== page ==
Can evolution justify human knowledge?

While science tells us a lot about the universe in which we live, it is built on a number of assumptions. One of these is the validity of human logic. Does the human capacity for abstract thought allow us to learn the truth about the world? Since science assumes that it does, it cannot give us a non-circular answer to this question. Nevertheless it may still be worth asking what support, if any, science offers for this idea. Specifically, can the theory of evolution give us confidence in human cognitive faculties?

It has been argued by some philosophers, such as Richard Swinburne, that since natural selection acts for advantageous behaviours rather than correct logic, that there is no reason to believe that natural selection has selected for abstract thought. The usual response to this is that brains that think correctly will over the long run be advantageous and thus selectable, even though survival does not always correspond to correct logic. I’m willing to assume that’s true; to me, it seems plausible enough.

Does that mean that the knowledge problem is solved? Perhaps not. There are two reasons to doubt this. 

First: we are the only species, as far as we know, that has the capacity for abstract thought. 1 is a very small sample size on which to base conclusions. We can’t really know empirically that evolution is good at producing abstract thought without being able to study it in other animals. If there were 20 or 30 other species with this capacity, we could make that assessment, but we don’t have that luxury.

There are currently 10 million species of animals on this planet and 5 billion that have gone extinct. If I took 5 billion attempts to get my first hole in a game of golf, I wouldn’t brag about my golf game.  It looks as though evolution is terrible at producing abstract thought and we are just a freakish coincidence.

Second: Even if we assume that natural selection can and will do the job, it will still do that very slowly. So if it takes 5,000,000 years to evolve abstract thought, we might only be 25% of the way through the process. In other words, it might take 2 million more years before humans stop thinking like jellybrains and there’d be no way for us to know.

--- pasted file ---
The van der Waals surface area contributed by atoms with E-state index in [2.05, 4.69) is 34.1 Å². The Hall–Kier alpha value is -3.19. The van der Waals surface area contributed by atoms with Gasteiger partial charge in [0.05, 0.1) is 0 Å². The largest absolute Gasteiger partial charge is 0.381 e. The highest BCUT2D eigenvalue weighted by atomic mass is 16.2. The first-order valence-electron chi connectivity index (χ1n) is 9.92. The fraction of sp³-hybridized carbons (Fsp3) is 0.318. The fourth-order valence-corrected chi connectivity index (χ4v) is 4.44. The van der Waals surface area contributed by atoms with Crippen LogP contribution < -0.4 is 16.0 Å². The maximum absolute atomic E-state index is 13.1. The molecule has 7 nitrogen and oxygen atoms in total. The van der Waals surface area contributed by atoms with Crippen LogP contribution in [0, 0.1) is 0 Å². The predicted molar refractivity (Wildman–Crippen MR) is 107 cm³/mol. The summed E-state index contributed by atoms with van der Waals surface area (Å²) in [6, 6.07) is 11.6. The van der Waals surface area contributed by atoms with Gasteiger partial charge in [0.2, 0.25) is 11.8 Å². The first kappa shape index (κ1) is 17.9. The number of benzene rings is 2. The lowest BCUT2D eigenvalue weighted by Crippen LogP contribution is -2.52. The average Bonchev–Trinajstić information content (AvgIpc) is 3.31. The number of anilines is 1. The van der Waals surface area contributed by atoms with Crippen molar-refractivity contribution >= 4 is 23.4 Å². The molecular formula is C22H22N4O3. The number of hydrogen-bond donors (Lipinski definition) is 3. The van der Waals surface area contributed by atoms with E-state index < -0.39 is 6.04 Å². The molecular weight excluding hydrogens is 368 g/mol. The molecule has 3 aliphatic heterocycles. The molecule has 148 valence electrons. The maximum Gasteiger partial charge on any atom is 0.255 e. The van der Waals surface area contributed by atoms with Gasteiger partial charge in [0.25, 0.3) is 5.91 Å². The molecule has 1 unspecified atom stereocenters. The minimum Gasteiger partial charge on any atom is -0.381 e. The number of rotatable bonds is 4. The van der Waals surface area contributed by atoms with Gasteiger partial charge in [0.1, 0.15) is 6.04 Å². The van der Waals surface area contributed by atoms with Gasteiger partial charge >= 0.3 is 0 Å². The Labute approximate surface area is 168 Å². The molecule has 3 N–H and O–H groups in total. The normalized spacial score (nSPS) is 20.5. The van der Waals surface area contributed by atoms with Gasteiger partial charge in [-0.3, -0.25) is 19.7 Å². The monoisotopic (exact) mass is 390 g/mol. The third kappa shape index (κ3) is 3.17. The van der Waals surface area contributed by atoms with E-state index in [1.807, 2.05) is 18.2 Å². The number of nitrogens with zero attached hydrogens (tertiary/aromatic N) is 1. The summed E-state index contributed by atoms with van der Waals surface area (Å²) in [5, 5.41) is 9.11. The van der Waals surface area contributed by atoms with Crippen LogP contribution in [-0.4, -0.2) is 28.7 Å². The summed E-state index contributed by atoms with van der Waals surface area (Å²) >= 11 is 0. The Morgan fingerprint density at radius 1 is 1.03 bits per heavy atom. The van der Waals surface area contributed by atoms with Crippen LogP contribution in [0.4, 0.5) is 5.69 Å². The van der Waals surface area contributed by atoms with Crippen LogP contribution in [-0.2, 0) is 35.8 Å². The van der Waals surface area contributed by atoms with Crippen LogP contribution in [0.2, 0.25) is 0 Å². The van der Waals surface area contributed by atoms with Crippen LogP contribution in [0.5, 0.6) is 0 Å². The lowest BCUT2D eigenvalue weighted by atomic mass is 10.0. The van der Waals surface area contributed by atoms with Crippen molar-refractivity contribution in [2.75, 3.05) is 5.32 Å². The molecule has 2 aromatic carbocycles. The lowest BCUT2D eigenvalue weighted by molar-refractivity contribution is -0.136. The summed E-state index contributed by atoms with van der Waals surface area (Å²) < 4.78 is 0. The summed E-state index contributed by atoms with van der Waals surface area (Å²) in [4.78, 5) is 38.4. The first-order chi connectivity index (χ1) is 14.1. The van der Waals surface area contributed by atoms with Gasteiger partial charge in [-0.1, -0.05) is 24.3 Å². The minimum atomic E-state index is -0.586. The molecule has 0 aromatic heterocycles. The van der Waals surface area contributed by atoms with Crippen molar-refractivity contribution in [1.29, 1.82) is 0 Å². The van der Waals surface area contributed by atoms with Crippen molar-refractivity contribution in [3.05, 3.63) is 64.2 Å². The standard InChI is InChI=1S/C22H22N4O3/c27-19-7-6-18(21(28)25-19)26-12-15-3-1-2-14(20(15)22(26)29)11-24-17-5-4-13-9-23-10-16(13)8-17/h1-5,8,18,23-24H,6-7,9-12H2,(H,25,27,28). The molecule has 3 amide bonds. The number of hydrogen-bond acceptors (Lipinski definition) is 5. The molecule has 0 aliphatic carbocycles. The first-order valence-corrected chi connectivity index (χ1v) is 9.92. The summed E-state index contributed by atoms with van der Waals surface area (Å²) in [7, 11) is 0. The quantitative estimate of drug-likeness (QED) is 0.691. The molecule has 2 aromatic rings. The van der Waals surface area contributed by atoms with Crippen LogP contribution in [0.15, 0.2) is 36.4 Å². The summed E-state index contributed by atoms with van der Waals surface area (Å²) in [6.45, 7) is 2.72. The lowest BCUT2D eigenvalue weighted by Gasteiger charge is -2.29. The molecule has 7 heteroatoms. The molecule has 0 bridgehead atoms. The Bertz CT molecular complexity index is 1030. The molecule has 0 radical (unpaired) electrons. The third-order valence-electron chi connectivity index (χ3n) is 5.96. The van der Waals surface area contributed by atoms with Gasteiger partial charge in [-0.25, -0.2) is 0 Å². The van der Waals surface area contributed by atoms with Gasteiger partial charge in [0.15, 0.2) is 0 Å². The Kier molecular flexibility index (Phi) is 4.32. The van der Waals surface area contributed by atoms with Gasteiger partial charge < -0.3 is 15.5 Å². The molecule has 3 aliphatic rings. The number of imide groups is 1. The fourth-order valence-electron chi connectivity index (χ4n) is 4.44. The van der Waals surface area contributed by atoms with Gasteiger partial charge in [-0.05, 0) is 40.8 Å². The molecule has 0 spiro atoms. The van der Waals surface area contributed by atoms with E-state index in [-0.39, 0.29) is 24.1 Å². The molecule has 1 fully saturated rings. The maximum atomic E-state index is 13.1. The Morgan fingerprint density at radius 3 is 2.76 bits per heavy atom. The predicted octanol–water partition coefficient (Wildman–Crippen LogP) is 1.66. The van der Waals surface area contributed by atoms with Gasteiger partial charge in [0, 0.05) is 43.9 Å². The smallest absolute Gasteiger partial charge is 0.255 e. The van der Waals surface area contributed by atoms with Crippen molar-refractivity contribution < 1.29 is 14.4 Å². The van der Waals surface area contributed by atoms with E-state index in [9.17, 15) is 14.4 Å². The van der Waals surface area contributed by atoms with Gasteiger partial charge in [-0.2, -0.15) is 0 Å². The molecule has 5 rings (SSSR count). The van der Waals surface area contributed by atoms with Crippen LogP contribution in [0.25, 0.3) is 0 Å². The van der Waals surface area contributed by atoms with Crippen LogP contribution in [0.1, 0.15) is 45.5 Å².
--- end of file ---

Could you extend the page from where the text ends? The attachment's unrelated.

Far from providing support for the human capacity for knowledge, then, evolution widens the problem from a gap to a chasm. There is no respite from the human knowledge problem here.



Goldfish Science

In the past, I have argued that there is no such thing as 100% confident human knowledge. Everything that we know comes laden with assumptions. There is no way around this.

Part of this is the question: How do we know that the human mind works? That human logic works? That science, which depends on human logic, also works?

While science must assume that science is possible and therefore cannot prove that, it does not follow that science cannot give us any confidence at all in our own abilities. In fact it has done just that: the astonishing successes of science and the groundbreaking technologies based on them have given those of us in the Western world immense confidence in our own brilliance and the brilliance of science.

The potential problem here can be shown using an analogy: goldfish science. Imagine a goldfish tank with a handful of goldfish, some pebbles and a novelty plastic castle. Goldfish Science believes that the entire world is made out of plastic castles. The evidence? That plastic castle in their fish tank! Also, goldfish can push the pebbles together to make castle-like structures. So the theory is proven, not just by the evidence but also by its practical usefulness.

Obviously this is terribly stupid, but who will tell the goldfish? Other goldfish certainly can’t. To be truly confident in their science, the goldfish need a superior intelligence to vet it for them.